"Wait!" Elisandrya yelled against the storm's fury, roaring through the open doors of the temple. Quinsareth would not listen, intent on leaving and tired of talk. He'd had enough exchanges in the last few days to realize he had forgotten himself. He had become involved, and it threatened to compromise his judgment. His business was in the Qurth, in Jhareat. For learning that one fact, he was thankful for this diversion to Brookhollow. The sooner done, the sooner he could go. "Stop, dammit!" Elisandrya grabbed his arm before he could step out the doors, her tone angry and desperate. Reflexively he reached for Bedlam and met her eyes. His hand never touched the blade, nor had he wanted to, but her eyes tore into him more effectively than any sword. In her eyes he saw a person he admired, a person he might have aspired to be like, who knew the difference between hope and despair and strove to act on that knowledge. He saw the humanity he had abandoned and the will to do good he had dismissed as the dreamings of wide-eyed children beset by the evils of the world. He was crushed in her stare. "An assassin, then? Is that all?"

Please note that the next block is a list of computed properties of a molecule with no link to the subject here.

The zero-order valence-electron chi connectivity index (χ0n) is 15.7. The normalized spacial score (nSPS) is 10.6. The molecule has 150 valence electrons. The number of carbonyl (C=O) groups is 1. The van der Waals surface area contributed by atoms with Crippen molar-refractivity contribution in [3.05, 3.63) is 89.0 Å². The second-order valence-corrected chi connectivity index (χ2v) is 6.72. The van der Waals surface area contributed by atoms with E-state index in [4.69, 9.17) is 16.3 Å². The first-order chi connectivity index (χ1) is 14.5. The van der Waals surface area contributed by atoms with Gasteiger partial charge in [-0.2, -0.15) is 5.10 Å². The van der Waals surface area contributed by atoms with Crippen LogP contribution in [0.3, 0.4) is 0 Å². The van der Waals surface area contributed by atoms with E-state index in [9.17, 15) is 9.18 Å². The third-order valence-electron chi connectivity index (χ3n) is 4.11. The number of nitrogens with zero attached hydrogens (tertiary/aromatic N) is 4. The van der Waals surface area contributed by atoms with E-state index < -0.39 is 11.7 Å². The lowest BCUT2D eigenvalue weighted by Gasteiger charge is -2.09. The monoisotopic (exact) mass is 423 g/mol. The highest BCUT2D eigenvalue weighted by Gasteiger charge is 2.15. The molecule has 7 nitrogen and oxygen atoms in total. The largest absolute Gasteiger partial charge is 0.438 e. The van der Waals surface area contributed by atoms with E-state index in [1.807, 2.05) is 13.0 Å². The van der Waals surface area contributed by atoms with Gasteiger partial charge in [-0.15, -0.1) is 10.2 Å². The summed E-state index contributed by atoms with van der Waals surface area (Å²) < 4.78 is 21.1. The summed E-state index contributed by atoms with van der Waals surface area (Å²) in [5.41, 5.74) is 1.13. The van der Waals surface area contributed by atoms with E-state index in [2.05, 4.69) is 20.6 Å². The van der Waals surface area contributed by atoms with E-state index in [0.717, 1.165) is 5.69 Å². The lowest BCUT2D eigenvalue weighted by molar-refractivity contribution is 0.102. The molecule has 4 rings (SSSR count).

He pulled away and turned, closing the heavy doors and shutting out the storm. They could hear the echo of the sanctuary doors slamming shut. The silence that followed was almost humbling. Alone in the small foyer, surrounded by high windows and flashes of lightning, they stared at each other, emotions unbalanced by uncertainty and the presence of each other. "Well?" Eli's question hung between them. "An assassin is a better man than I, Elisandrya. An assassin acts on behalf of his employer and receives good coin. I act only on behalf of the dead and receive little more than good riddance." "I don't believe that. We saw each other plainly in those shadows you call a road. The dark of that place could not hide the good I saw in you." "A mere trick of blood. I bear the curse of any aasimar who desires to walk a normal life, to be human…" He searched her stare, seeking understanding. "To have a choice." She didn't respond, softening her stare a little. He didn't watch her long, afraid to see any glimmer of the pity to which he had no right. Instead, he walked into a patch of darkness, untouched by the few weak torches that lit the room. He looked up at the windows and watched as clouds churned and spat white fire, growling as they deluged the city with rain. Inwardly, he sought a truce between what he knew and what he felt. Quin struggled to reconcile his level of involvement with this woman and what he must do. "Tell me about the Tower of Jhareat," he asked nonchalantly. "I gathered from Sameska's words that it is well known in this region?"